At some point in our parenting, we’ve probably wondered how we can get our kids to eat more vegetables. Our kids’ tastes change, they want to practice their autonomy, or they don’t like the texture. Whatever the reason, getting our children to want to eat nutritious food can be a challenge for some families. Felicity Curin, the founder and president of Little Kitchen Academy and mother of three, wondered the same thing. Combining her restaurant experience, Montessori training and passion for nutrition she created Little Kitchen Academy, which has locations in Canada, the U.S. and plans to expand around the globe. Their latest location, and the first Little Kitchen Academy in the States, is right here in Los Angeles. Little Kitchen Academy in Century City opened Aug. 16 with the help of Iron Chef Cat Cora, Little Kitchen Academy’s Official Ambassador, Honorary Head of Recipe Development and Advisory Board Member. The Century City location offers Montessori-inspired cooking classes for ages 3 – 18, where young chefs learn seasonal recipes, how to use kitchen equipment, composting and more.
We were fortunate to chat with both Felicty Curin and Cat Cora about inspiring families to cook, getting kids to explore different foods and finding joy in the kitchen.
Iron Chef Cat Cora
Little Kitchen Academy’s Official Ambassador, Honorary Head of Recipe Development, and Advisory Board Member
What made you decide to join Little Kitchen Academy?
When I first met Brian and Felicity Curin and learned about Little Kitchen Academy, I immediately knew that this was something I wanted to be a part of. I could tell that Little Kitchen Academy was a special concept that would provide so many children with the opportunity to learn practical life skills through cooking. When I experienced a class and saw how empowered and independent the students were in the kitchen, I was certain that we had to share this incredible gift with as many children as possible. I am so excited to have the first U.S. Little Kitchen Academy at Westfield Century City in Los Angeles so children in my backyard can experience the joy of Little Kitchen Academy for themselves!
Are your kids involved in cooking and preparing meals at home?
Family is very important to me, so I love involving my kids in the kitchen at home whenever I can! Some of my boys are more interested in cooking than others and love trying new recipes or just making meals with me. I think it’s important that our children learn practical life skills like cooking to build their independence, so I try to engage my kids in preparing meals with me as often as possible.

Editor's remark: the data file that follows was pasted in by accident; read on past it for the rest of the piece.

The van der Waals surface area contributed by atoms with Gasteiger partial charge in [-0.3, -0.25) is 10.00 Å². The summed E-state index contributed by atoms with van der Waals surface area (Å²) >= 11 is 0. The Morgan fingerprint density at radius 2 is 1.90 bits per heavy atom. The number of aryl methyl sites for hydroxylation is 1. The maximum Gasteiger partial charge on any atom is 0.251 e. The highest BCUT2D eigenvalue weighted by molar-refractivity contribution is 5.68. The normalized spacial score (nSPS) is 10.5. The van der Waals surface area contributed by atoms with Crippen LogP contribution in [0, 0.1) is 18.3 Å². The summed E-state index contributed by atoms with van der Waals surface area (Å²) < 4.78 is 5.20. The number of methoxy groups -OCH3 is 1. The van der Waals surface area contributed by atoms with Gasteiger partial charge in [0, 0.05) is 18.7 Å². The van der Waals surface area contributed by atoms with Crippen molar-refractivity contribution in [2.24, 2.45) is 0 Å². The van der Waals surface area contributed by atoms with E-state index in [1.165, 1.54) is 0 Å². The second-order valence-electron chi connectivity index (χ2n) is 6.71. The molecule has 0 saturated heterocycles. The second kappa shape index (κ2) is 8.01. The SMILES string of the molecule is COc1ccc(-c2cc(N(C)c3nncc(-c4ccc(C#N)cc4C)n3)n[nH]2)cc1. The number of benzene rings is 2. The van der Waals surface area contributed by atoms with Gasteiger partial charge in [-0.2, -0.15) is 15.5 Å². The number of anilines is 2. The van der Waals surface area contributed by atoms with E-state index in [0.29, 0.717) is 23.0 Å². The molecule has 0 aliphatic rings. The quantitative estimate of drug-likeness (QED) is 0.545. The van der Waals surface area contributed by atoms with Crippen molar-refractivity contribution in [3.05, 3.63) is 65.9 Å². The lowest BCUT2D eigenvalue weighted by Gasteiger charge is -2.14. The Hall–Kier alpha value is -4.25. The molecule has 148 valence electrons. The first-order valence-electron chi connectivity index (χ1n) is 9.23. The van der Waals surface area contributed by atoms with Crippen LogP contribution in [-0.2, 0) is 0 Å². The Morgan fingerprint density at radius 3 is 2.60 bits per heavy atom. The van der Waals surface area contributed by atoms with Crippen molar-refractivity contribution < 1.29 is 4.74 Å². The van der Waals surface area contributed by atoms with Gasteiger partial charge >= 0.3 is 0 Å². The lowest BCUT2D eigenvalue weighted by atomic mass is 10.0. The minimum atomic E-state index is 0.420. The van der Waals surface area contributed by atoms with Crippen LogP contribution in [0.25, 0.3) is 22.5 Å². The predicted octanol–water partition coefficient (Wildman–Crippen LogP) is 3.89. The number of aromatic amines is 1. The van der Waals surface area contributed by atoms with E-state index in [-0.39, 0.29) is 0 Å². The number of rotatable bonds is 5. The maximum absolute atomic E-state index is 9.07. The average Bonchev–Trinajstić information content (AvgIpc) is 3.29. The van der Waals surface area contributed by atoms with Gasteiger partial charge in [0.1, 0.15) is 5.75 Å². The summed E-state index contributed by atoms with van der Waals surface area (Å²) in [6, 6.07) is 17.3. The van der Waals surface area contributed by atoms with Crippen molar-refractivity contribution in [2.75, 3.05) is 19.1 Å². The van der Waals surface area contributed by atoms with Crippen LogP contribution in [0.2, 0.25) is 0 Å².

What inspired you to take pursue the culinary path?
Food was always a big part of my family life growing up so some of the inspiration came from those big family dinners. I also was inspired by being around people in the restaurant business, as my grandfather owned cafes and my godfather ran restaurants in Mississippi. From a pretty young age I knew I wanted to pursue the culinary path. When I was 15, I even drafted a business plan to start a restaurant. Then, when I met Julia Child, my path became so clear, and I was inspired to enroll at the Culinary Institute of America.
What is your favorite way to spend the weekend with your family in SoCal? Any special spots or restaurants?
A BBQ and swimming in the backyard. Going to Runyon Canyon for a hike. Walking Melrose. Going to different farmers markets. Playing basketball. Going to Venice skate park and the beach. Going to a movie. Some of our family regular spots are Pizzana, Sugarfish, Nate ‘n Als, Birrieria Tlaquepaque, La Provence Patisserie & Café, Da Pasquale, Soho House, Beverly Hills Juice Club, and Croft Ally. For dessert, we love B Sweet, Sweet Lady Jane, and The Bigg Chill.
Founder and President of Little Kitchen Academy
What is the best way to introduce young kids to the joy of eating different kinds of foods and to the joy of cooking?
The best way to encourage children to try different foods is by finding ways to spark their curiosity! Children are curious by nature and they want to try new things. Our job is to find ways to empower them to take that risk and try a new food. A big part of that is engaging them in the process of cooking. When children clean some fresh mushrooms or broccoli, they often will take a bite out of them as they go because children are curious. It’s also important to remember they don’t have to like the foods they try. Even as adults there are certain foods we don’t like and that’s okay. I would suggest encouraging them to understand and express why they don’t like something. Maybe they find roasted zucchini to be too mushy, but they love spiralized zucchini with garlic and cheese! When we create that safe, empowering space for our children to take a risk and to express themselves, they are much more likely to try new foods and to enjoy cooking.
What advice do you have for busy families who feel like they don’t have time to cook?
There are so many great, easy, quick meals you can make from scratch. I think it’s important to remember that meals don’t have to be fancy or take three hours to prepare to be delicious and healthy. I would suggest that if you feel short on time, try engaging your children in the process. We had a student who learned to make an egg sandwich in one of our classes at our location in Vancouver, Canada. A few weeks later, as her mom was rushing around feeling like she wouldn’t have enough time to make dinner, the child chimed in and said, “Don’t worry mom, I can make dinner,” and prepared the egg sandwich for them. It was such a beautiful moment and such a great reminder that our children are often more capable than we think.